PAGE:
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So, this is one of the questions in my textbook, which seems to be quite common: $$\sum^{n}_{k=0}k\cdot \binom{n}{k}=n\cdot2^{n-1}$$

The same book provides the following solution: $$\sum_{k=0}^{n}k\cdot \binom{n}{k}= \sum^{n}_{k=0}n\cdot\binom{n-1}{k-1}=n\sum^{n-1}_{k=0}\binom{n-1}{k}=n\cdot2^{n-1}$$

What is unclear to me, is (1) how I get from $$\sum^{n}_{k=0}n\cdot\binom{n-1}{k-1} $$ to$$n\sum^{n-1}_{k=0}\binom{n-1}{k}$$ and (2) from $$n\sum^{n-1}_{k=0}\binom{n-1}{k}$$ to $$n\cdot2^{n-1}$$ respectively.

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(1) We have $$\sum_{k=0}^nn\cdot{n-1\choose k-1}=n\sum_{k=0}^{n-1}{n-1\choose k}$$ by a substitution $k'=k-1$. We can obviously place the $n$ at the front, and we then use ${n-1\choose-1}=0$, so $k=0$ can be ignored.

(2) Here we just use the formula $\sum_{k=0}^n{n\choose k}=2^n$. There is a very nice combinatorial proof of this. The term ${n\choose k}$ represents the amount of ways to pick $k$ items out of $n$. If we sum over all $0\leq k\leq n$, we just look at the total amount of ways to pick any set out of $n$ items. There are $2^n$ ways, since we can choose for each item whether we pick it or not.

There is also a very nice combinatorial proof of the statement you want to prove in the first place. The term $k\cdot{n\choose k}$ can be thought of the amount of ways to pick $k$ items out of $n$ and then choosing one of the $k$ items as your favorite. Summing over $0\leq k\leq n$, we just look at the total amount of ways to pick any set out of $n$ items, and then choosing one of the picked items as your favorite. We can also reverse this: First choose your favorite item, and then pick any set of remaining items out of the $n-1$ left over items. This results in $n\cdot2^{n-1}$ possibilities.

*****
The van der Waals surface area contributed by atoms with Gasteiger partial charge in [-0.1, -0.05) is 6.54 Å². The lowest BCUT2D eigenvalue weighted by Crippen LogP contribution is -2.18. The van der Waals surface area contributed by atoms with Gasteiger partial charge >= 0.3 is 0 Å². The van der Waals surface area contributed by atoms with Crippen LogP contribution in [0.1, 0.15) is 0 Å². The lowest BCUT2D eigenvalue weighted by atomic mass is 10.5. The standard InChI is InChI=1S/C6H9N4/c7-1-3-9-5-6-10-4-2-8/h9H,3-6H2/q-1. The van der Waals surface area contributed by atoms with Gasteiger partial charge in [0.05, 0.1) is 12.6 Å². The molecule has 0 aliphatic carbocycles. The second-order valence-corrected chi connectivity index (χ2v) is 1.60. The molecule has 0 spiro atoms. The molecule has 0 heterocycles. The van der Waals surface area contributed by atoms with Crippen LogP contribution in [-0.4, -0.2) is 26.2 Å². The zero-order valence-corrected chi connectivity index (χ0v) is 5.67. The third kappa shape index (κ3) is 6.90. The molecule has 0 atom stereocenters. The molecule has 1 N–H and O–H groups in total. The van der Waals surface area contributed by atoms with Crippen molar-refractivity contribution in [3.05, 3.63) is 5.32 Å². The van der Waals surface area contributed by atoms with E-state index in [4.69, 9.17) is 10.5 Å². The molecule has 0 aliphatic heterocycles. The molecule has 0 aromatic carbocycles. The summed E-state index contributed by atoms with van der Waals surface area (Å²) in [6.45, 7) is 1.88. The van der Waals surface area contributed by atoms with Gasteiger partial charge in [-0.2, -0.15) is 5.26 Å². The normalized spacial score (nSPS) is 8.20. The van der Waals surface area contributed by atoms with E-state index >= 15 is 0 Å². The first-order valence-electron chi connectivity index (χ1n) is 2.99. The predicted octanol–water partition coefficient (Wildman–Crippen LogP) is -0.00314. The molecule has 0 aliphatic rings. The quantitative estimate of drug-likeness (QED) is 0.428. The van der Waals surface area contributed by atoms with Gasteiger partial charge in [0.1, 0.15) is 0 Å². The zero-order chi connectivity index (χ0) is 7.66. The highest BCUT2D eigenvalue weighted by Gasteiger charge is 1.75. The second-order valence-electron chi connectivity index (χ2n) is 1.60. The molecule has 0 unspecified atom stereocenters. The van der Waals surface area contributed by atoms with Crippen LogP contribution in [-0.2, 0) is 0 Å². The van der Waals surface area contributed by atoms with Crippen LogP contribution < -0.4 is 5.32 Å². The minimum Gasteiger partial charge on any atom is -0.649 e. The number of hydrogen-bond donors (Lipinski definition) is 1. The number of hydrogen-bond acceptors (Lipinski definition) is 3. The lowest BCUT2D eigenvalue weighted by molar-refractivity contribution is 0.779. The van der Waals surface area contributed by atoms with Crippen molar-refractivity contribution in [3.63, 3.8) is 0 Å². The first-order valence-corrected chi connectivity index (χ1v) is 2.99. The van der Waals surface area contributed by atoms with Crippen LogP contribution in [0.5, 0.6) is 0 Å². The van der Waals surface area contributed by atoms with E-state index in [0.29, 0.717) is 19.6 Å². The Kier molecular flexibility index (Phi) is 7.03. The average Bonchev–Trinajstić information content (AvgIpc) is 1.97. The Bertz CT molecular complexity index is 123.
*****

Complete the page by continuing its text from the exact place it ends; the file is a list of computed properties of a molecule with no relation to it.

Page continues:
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The second part is very simple. As the $\sum^{n-1}_{k=0}\binom{n-1}{k}$ is the size of power set of a set with size of $n-1$. Hence, it is equal to $2^{n-1}$.

Hint: For the first part, there is a mistake in the range of $\sum$. If it would be true, you can show it using a simple change variable ($u = k - 1$ and change the range of sigma from ($1$ to $n$) to ($0$ to $n-1$)).

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